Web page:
A few days ago, I realized that the intense feeling of religious and spiritual homelessness I’d felt for so long was gone. Since the beginning of my deconstruction, I’d begun to feel myself forced out of my Christianity, like a child being forced out of a womb. This left me with a profound feeling of existential homelessness — drifting away from my religious identity and family, and with little to cling onto as a home.
But, a few days ago, I realized that I no longer felt that homelessness — my home is now The Satanic Temple, my spiritual and religious identity is Satanist. (Does this surprise you? I recommend reading my articles on Satanism.)
I can imagine that many Christians apprehend this with immense sadness. I’ve been asked many questions: who hurt you? Was it because you’re gay? One pastor on twitter told me that, while he acknowledges the church must carry a great deal of the blame for hurting me in the way she did, that he is frightened and saddened by my choice to embrace Satan.
So why did I leave Christian faith? The common assumption is because I was so wounded by the church that I simply couldn’t handle it anymore and had to limp away. But I don’t think this is entirely correct.
(Note: there is an entirely different question here which, while I’m not able to pursue it in this post, is worth acknowledging. It’s probably the question many of my non-religious readers are asking: why must I have a religious identity at all? Is it not a sign of weakness that I need a religion to cling onto? I will eventually address this question in another post, but in short, I’ve come to accept that religious identity is important to me. It makes me happy, and I’m unhappy without it. Other people don’t necessary need or want a religious identity, but I do, and that’s ok. If it is a weakness, I’m ok with that.)
In nearly every conversation I have with Christians about leaving the faith, the theme is always the same: I must have been deeply hurt by the church. And it’s true. Growing up gay in the church is no easy thing. I’ve been told I’m damned, deceived, broken, and all number of ugly things. Far worse than the ugly words, though, are the kind words hiding hurtful beliefs: Christians who still love me and are companionable with me, but who could never accept or celebrate my gay relationship; the loving grandmothers who say, in concerned tones, that they are praying for me; the loaded invitations: you are welcome here, but you can’t really lead or take the Eucharist because of your homosexuality. When all is said and done, it is these gentle and pained words from people I love that hurt far more than Christians on twitter telling me I should kill myself.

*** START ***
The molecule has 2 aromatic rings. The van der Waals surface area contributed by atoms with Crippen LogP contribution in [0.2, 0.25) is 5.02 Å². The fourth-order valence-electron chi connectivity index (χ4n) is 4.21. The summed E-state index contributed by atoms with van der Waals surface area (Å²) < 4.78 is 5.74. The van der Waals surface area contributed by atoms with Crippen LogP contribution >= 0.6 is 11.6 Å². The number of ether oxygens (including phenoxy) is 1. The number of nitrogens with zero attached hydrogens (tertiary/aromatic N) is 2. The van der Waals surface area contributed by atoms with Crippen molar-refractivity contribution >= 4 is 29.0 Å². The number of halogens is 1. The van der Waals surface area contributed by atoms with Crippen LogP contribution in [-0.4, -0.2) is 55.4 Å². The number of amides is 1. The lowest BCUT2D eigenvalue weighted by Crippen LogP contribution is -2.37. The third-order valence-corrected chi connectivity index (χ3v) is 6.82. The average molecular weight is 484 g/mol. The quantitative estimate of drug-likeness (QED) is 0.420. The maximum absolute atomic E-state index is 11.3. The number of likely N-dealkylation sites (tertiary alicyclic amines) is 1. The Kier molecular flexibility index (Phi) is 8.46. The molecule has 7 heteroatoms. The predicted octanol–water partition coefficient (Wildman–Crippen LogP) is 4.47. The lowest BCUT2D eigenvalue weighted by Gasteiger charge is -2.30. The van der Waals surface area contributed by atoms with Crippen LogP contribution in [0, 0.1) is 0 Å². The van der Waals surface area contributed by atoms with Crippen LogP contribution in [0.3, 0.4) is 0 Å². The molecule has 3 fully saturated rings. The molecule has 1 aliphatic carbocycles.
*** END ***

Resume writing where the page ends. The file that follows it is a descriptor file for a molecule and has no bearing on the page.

But Christianity — and other Christians — also sustained me. In fact, this is the reason why I remained a Christian for so long. Even after all the hurt, the compassion and kindness from my dear Christian friends was greater. They were the ones who paid for my therapy, who stayed on the phone with me through long hours of darkness, who cared for my wounds when I self-harmed, and who guided me through the first tumultuous months of my relationship with my partner. I watched Christians lose their jobs and their livelihoods, refusing to back down from supporting LGBT people. Love does win, and the love Christians have shown me probably saved my life. My life is a triumph of Christian love.
So I didn’t stop believing in Christianity because I was so wounded and broken by the church. No. The Church was my home, and I grieved bitterly when I lost connection with it. I left because I couldn’t believe the creeds anymore. It was my faith that died, not the love and compassion from Christians around me.
I’ll grant that my wounding by the church probably helped me see the cracks in the edifice of faith more clearly, and that there’ve been times when my relationship with the church felt like a child’s relationship with an abusive, alcoholic parent. But I was willing to remain a Christian for the rest of my days, because I loved Christ, believed in him, and loved the Christian fellowship I had with other believers. And then I couldn’t anymore — I lost faith, and my skepticism won.
I don’t know why Christians insist on the “people leave because they were hurt” narrative, when it is obvious that many people also leave the faith simply because they no longer find it reasonable.
I can only speculate why this narrative persists. Is it because it’s safer to assume a character flaw in Christians rather than a flaw in the doctrines of Christianity? Is it the assumption that the central claims of Christianity are so transparently true that people must obviously leave because they were wounded, and not because they found those claims untenable?
I don’t know. But it’s an assumption that’s starting to annoy me. When the question of faith comes up, I want to give an honest answer about why credal Christian faith doesn’t make sense to me anymore, but the Christian wants to talk about how hurt I was because I’m gay. More often than not, I’ve just given up mildly exasperated, realizing it’s an impossible conversation.
What do you think? Let me know in the comments below.